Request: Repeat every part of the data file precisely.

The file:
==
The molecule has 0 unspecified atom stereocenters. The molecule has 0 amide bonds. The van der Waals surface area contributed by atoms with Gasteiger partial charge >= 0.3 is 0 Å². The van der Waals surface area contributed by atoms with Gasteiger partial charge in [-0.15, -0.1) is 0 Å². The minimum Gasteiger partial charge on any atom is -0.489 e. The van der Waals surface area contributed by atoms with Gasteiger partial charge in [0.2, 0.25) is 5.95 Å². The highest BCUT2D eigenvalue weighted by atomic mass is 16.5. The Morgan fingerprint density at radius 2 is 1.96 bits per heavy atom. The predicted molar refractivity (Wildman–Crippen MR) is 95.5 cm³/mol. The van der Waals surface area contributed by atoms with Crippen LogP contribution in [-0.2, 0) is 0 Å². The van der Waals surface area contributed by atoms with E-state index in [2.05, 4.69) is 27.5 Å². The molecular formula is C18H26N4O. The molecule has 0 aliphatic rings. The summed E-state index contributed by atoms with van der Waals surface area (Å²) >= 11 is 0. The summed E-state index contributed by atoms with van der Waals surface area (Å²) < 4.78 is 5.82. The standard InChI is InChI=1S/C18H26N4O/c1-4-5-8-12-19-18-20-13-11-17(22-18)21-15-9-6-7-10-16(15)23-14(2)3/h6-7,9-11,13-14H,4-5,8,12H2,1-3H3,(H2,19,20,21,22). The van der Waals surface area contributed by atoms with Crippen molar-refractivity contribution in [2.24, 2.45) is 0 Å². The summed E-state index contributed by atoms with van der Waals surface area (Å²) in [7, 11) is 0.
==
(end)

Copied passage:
The molecule has 0 unspecified atom stereocenters. The molecule has 0 amide bonds. The van der Waals surface area contributed by atoms with Gasteiger partial charge >= 0.3 is 0 Å². The van der Waals surface area contributed by atoms with Gasteiger partial charge in [-0.15, -0.1) is 0 Å². The minimum Gasteiger partial charge on any atom is -0.489 e. The van der Waals surface area contributed by atoms with Gasteiger partial charge in [0.2, 0.25) is 5.95 Å². The highest BCUT2D eigenvalue weighted by atomic mass is 16.5. The Morgan fingerprint density at radius 2 is 1.96 bits per heavy atom. The predicted molar refractivity (Wildman–Crippen MR) is 95.5 cm³/mol. The van der Waals surface area contributed by atoms with Crippen LogP contribution in [-0.2, 0) is 0 Å². The van der Waals surface area contributed by atoms with E-state index in [2.05, 4.69) is 27.5 Å². The molecular formula is C18H26N4O. The molecule has 0 aliphatic rings. The summed E-state index contributed by atoms with van der Waals surface area (Å²) >= 11 is 0. The summed E-state index contributed by atoms with van der Waals surface area (Å²) < 4.78 is 5.82. The standard InChI is InChI=1S/C18H26N4O/c1-4-5-8-12-19-18-20-13-11-17(22-18)21-15-9-6-7-10-16(15)23-14(2)3/h6-7,9-11,13-14H,4-5,8,12H2,1-3H3,(H2,19,20,21,22). The van der Waals surface area contributed by atoms with Crippen molar-refractivity contribution in [2.24, 2.45) is 0 Å². The summed E-state index contributed by atoms with van der Waals surface area (Å²) in [7, 11) is 0.